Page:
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The Ugliness of Sin

Written by The Colson Center - Worldview Bible on . Posted in The Colson Center - Worldview Bible

The Ugliness of Sin

Psalm 73:16-22
16But when I thought how to understand this, it seemed to me a wearisome task, 17until I went into the sanctuary of God; then I discerned their end. 18Truly you set them in slippery places; you make them fall to ruin. 19How they are destroyed in a moment, swept away utterly by terrors! 20Like a dream when one awakes, O Lord, when you rouse yourself, you despise them as phantoms. 21When my soul was embittered, when I was pricked in heart, 22I was brutish and ignorant; I was like a beast toward you.

The Story: Asaph continues directing us to various ways of escape when temptation arises (1 Cor. 10:13). He mentions the importance of thinking carefully about what you’re considering. Often, when temptation assaults us, the heart can be swayed more quickly than the mind or conscience, which is why these need to be in dialog with the heart, to keep it from falling prey to folly. Asaph also went before the Lord with his situation, thus opening himself up to God’s perspective and input. In that context it was possible for Asaph to see the ugliness of sin – how sin breeds more sin, sinners are on a path of destruction, and sin leads to the embittering of the soul and beast-like behavior. When temptation arises it will often engage our affections most powerfully, leading us to want or desire something impure or wrong. But getting our minds in gear in the presence of the Lord can help to prick our hearts to their senses, so that we arrest the sinful tendencies of our heart (Jer. 17:9) and grow through our temptation, rather than fall through it.

The Structure: In our day, when images are the dominant means of communication, it can be very difficult to engage our minds with temptation before our hearts have sold out on us. Neil Postman wrote about the dangers of an image-intensive culture to wash out our ability to think things through carefully in his book, Amusing Ourselves to Death. This is why it’s so important for Christians to work on developing a Christian mind, so that we are constantly working to see the world – and its many temptations – from the perspective of Jesus Christ and His Lordship (1 Cor. 2:16). Only when we’re thinking clearly, and with the mind of Christ, will we be in a position to look for the ways of escape through temptation that God intends for us to find.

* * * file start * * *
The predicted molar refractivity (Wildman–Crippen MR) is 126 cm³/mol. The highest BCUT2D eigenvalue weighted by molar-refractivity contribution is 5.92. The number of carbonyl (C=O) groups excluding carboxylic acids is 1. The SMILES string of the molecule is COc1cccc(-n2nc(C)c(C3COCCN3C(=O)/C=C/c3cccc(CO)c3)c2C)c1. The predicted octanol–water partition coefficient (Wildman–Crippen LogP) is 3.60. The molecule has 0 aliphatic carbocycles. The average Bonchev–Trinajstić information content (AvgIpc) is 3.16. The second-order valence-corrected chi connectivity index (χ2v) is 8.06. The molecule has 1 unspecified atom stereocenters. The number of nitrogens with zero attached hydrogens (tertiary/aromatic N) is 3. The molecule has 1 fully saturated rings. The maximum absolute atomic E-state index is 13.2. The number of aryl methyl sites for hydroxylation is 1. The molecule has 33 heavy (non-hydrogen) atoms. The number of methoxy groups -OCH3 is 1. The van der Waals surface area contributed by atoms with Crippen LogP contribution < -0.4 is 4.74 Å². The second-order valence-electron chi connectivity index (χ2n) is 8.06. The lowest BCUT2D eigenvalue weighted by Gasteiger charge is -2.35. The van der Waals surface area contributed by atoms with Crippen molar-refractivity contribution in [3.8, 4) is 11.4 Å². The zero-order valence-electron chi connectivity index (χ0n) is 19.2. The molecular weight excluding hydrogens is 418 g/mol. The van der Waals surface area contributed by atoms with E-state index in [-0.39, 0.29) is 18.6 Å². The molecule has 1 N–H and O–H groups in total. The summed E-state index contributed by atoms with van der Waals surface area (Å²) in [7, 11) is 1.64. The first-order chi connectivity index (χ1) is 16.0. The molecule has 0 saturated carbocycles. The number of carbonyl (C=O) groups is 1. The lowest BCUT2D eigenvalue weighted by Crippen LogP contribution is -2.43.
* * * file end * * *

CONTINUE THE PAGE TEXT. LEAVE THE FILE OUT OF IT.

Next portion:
What are you doing to nurture your Christian mind? In what ways do you engage the mind of Christ to contemplate and understand the world around you?

Join us for the Wilberforce Weekend as we explore the theme, “You Are What You Love.” Speakers, workshops, worship, fellowship, and plenty of challenge to identify and throw off the idols of this age so that we can focus more clearly on loving and serving the Lord. May 2-4 in Chantilly, VA. Click here for more details and a registration form.

Have you considered becoming a Centurion? This year-long, world class, worldview training can enhance your ministry and extend it more deeply into the lives of those you serve. Click here for details and registration information.

For more information on how to benefit from the Psalms, get the book, How to Read the Psalms, by Tremper Longman III.

The Worldview Bible examines the teaching of Scripture according to the Story and Structure of Truth – the Framework of Christian Worldview – using only other Scriptures for illumination. Information about The Framework of Truth is available on this site. Unless otherwise indicated, all Scripture are from The Holy Bible, English Standard Version, copyright 2001 by Crossway Bibles, a division of Good News Publishers. Used by permission. All rights reserved.

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